Innovative designer, Emilio Godoy, first came to the museum’s attention for his concerns about environmental sustainability, materials, and efficiency in production. His Pablo and Pedro glass project emerged from “the analysis of the energy used in glass manufacturing, in particular, the energy and resources needed for the fabrication of metal molds” used to form glass vessels. Godoy looked at alternative materials that might require less energy than the steel used in the mold-making process. He experimented with many other heat resistant substances, which lead to the idea of using volcanic stone for the molds. Making molds from the native black volcanic rock of Mexico, a material in plentiful supply in and around Mexico City, Godoy was able to reduce the energy required for manufacturing molds by about 99%. This, in turn, helps to lower the embodied energy (the total energy required to produce any goods or services) of the Pedro and Pablo bowls. In addition, Godoy felt that the use of volcanic stone molds opened up an entirely new aesthetic language–the glass walls of the bowls take on the striations and irregularities of the stone used to mold them. Such textures from nature would be extremely hard to achieve with the type of metal molds long used in the manufacture of glass. The bowls’ textural effects are accentuated by their cool, translucent, water-like hue and the satiny finish of the glass itself.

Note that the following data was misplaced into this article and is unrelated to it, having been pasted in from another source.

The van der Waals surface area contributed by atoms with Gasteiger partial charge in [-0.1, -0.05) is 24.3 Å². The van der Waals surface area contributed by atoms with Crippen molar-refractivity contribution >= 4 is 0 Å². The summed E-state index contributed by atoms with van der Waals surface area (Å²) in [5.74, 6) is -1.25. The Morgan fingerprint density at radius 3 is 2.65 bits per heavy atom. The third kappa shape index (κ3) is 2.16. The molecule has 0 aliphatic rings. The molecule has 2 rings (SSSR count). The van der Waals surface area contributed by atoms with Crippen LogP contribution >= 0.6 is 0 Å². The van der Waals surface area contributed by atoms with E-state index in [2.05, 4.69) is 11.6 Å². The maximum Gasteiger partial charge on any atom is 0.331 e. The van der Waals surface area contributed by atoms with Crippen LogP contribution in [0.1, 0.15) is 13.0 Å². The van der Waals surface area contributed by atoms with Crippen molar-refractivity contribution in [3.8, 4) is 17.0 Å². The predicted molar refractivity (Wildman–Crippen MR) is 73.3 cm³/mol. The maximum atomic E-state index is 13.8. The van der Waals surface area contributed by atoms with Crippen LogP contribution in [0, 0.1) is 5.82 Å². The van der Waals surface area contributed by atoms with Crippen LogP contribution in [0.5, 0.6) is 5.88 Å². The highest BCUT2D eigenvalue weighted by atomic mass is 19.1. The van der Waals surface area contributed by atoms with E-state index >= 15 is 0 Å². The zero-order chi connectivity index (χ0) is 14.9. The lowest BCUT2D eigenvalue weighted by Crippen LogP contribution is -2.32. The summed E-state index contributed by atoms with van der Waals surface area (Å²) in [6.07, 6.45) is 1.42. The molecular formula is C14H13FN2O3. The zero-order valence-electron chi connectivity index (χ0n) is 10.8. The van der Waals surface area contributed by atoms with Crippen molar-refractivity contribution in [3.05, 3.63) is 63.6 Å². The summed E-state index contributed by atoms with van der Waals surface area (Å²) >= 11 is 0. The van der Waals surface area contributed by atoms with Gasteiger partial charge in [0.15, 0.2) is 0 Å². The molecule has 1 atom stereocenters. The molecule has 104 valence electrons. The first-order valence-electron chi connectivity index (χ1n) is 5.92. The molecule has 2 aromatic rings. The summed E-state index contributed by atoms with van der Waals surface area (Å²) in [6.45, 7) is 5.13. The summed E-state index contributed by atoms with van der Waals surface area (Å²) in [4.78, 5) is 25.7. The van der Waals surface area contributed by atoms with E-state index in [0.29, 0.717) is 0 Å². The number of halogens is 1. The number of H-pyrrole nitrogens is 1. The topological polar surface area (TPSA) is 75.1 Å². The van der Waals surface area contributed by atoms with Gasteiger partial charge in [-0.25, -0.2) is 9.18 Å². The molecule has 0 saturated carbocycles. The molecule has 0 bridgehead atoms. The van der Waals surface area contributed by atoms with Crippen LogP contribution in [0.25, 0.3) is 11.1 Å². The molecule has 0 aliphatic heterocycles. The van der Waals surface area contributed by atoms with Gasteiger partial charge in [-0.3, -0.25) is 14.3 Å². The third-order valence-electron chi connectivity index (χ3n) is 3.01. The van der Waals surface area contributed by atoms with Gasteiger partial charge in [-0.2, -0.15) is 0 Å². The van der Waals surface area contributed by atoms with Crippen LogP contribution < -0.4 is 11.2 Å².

Cynthia Trope is the Associate Curator of Product Design and Decorative Arts at Cooper Hewitt, Smithsonian Design Museum.